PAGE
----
San Diego County sheriff rejects stricter rules for housing transgender people in jails
Officials: Revision "would do nothing to redirect other agency arrestees, failing to ensure officers take arrestees to a facility that aligns with their gender identity"
By Jeff McDonald
The San Diego Union-Tribune
SAN DIEGO — San Diego County Sheriff Kelly Martinez won’t implement a recommendation to tighten rules for booking transgender people into county jails that coincide with their gender.
The Citizens’ Law Enforcement Review Board, or CLERB, recommended last year that the current policy be revised “to mandate that an arrestee shall be taken to a facility that coincides with the arrestees’ gender identity.”
But in a letter released late Thursday, sheriff’s officials said they would not be changing the policy because no change is needed.
“The department believes CLERB’s desired outcome, properly booking and housing all transgender arrestees, has already been met,” they said. “Therefore, we will not be amending Field Operations Manual Policy 25.”
The letter was dated Jan. 31 and signed by Lt. Edward Greenawald of the department’s Division of Inspectional Services.
Greenawald also noted that the existing policy calls for deputies to “receive, evaluate, house and provide secure, safe and humane custody of all persons, including transgender, intersex and nonbinary,” who are booked into San Diego County jails.
The policy says: “An arrestee should be taken to a facility that coincides with their gender identity.”
Greenawald said the suggestion to change “should” to “shall” also was rejected in part because most of the 48,000 people booked into county jails in 2021 were not arrested by sheriff’s deputies.
The proposed revision “would do nothing to redirect other agency arrestees, who account for roughly 75% of all bookings, effectively failing to ensure officers take arrestees to a booking facility that aligns with their gender identity,” he wrote.
The review board made the recommendation last year, after The San Diego Union-Tribune reported on a lawsuit filed by a transgender woman who was severely beaten while being held in the Men’s Central Jail.
Kristina Frost said in her 2021 lawsuit that deputies placed her in a cell with three men even though she, her driver’s license and her public presentation and dress all identified her as a woman.
She was seated and asleep when she woke up to a beating, she said.
“Sadly — and foreseeably — one of the men in the cell viciously attacked Ms. Frost,” her federal complaint stated. “His closed-fist punches to Ms. Frost’s face resulted in serious bodily injuries, including a broken jaw, so far requiring two surgeries to repair.”
The lawsuit also alleged that Frost should not have been booked into custody, and that after the assault she was forced to wait up to 12 hours without medical care.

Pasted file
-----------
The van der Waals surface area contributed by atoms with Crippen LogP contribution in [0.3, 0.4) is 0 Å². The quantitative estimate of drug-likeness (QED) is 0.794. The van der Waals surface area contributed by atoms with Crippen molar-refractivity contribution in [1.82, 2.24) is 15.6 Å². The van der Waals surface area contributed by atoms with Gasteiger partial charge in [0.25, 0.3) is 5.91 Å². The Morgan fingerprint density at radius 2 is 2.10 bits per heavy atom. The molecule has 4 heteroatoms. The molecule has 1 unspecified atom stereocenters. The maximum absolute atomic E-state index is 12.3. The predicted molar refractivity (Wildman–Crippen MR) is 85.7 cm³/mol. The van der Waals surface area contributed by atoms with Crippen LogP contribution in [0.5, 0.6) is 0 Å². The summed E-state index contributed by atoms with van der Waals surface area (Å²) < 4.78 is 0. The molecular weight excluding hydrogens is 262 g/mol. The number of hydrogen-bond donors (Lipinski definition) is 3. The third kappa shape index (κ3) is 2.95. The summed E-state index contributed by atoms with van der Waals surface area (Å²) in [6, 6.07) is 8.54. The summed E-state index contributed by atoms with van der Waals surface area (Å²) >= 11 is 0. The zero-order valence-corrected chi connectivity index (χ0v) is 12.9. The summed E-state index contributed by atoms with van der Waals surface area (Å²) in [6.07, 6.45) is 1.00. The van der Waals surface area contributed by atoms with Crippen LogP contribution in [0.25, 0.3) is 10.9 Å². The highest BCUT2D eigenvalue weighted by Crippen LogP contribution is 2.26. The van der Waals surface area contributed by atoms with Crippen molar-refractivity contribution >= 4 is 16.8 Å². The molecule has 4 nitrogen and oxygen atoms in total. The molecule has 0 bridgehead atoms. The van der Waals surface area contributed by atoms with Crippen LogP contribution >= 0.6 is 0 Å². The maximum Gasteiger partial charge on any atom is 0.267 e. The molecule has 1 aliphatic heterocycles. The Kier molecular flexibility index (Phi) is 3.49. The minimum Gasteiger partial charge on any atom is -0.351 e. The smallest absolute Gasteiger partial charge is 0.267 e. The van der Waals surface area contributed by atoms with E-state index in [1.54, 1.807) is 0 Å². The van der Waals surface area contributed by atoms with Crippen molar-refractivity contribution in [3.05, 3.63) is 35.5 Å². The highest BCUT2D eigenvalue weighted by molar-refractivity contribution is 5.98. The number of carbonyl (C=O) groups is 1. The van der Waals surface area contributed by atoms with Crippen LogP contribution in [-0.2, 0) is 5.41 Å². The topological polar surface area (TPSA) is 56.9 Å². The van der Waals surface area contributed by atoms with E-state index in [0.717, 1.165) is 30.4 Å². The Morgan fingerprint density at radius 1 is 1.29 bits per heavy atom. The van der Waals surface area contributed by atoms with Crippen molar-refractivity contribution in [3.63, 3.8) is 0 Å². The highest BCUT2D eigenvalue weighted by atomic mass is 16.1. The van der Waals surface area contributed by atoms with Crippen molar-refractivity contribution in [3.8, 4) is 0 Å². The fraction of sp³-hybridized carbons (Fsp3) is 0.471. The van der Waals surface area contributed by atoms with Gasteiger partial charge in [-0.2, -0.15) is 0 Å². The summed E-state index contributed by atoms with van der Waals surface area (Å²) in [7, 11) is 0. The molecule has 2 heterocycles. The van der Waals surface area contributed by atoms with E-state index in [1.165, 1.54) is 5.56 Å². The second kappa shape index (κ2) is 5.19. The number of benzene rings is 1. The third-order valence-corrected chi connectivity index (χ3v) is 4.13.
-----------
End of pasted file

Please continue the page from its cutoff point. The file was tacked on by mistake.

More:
“She was in excruciating pain from her injuries the entire time she waited,” it said. “And because her jaw was injured, she could not eat food or even drink water while she waited.”
The Sheriff’s Department did not initially respond to requests for comment on the allegations. But hours after the November 2021 story was posted, officials issued a statement appearing to blame Frost for her injuries.
“The person who allegedly assaulted Miss Frost stated he was assaulted by Miss Frost first and stated he acted in self-defense,” department spokesperson Lt. Amber Baggs said at the time. “Additionally, Miss Frost declined to press charges.”
[RELATED: Transgender inmates: Treating them fairly, keeping them safe]
A settlement of her lawsuit is likely to add to the millions of dollars San Diego County taxpayers have spent in recent years to settle wrongful-death, excessive-force and other claims against the department.
According to court records, the plaintiff and defendants agreed this week to a settlement proposed by the judge. Details will not be publicly disclosed until the county Board of Supervisors approves the payment.
“The settlement is conditioned on county board approval, which won’t happen until later this month,” said Trenton Lamere, one of Frost’s attorneys.
The decision is the latest spurning of the civilian oversight board by the newly elected sheriff, who was sworn in early this year after winning the November election.
Last month, Martinez rejected a recommendation to screen employees and others for illegal drugs when entering county jails as a way to reduce in-custody overdoses.
The department has been plagued with an escalating mortality rate, including fatal overdoses. Earlier this month, a veteran deputy was arrested for allegedly bringing cocaine onto jail property.
Martinez also declined to release internal reviews of critical incidents despite her campaign pledge to do so, and despite a recommendation from the oversight board.
The county Citizens’ Law Enforcement Review Board is a group of volunteers that examines complaints against sworn personnel at the sheriff’s and probation departments. It also investigates shootings by law enforcement officers and in-custody deaths.
Even though the board members are volunteers, the office is staffed by professionals and supervised by executive officer Paul Parker, a former police officer.
The review board’s decisions are strictly advisory. The panel is not authorized to mete out discipline or change policies; rather, it issues recommendations that the sheriff and chief probation officer are free to adopt or reject.
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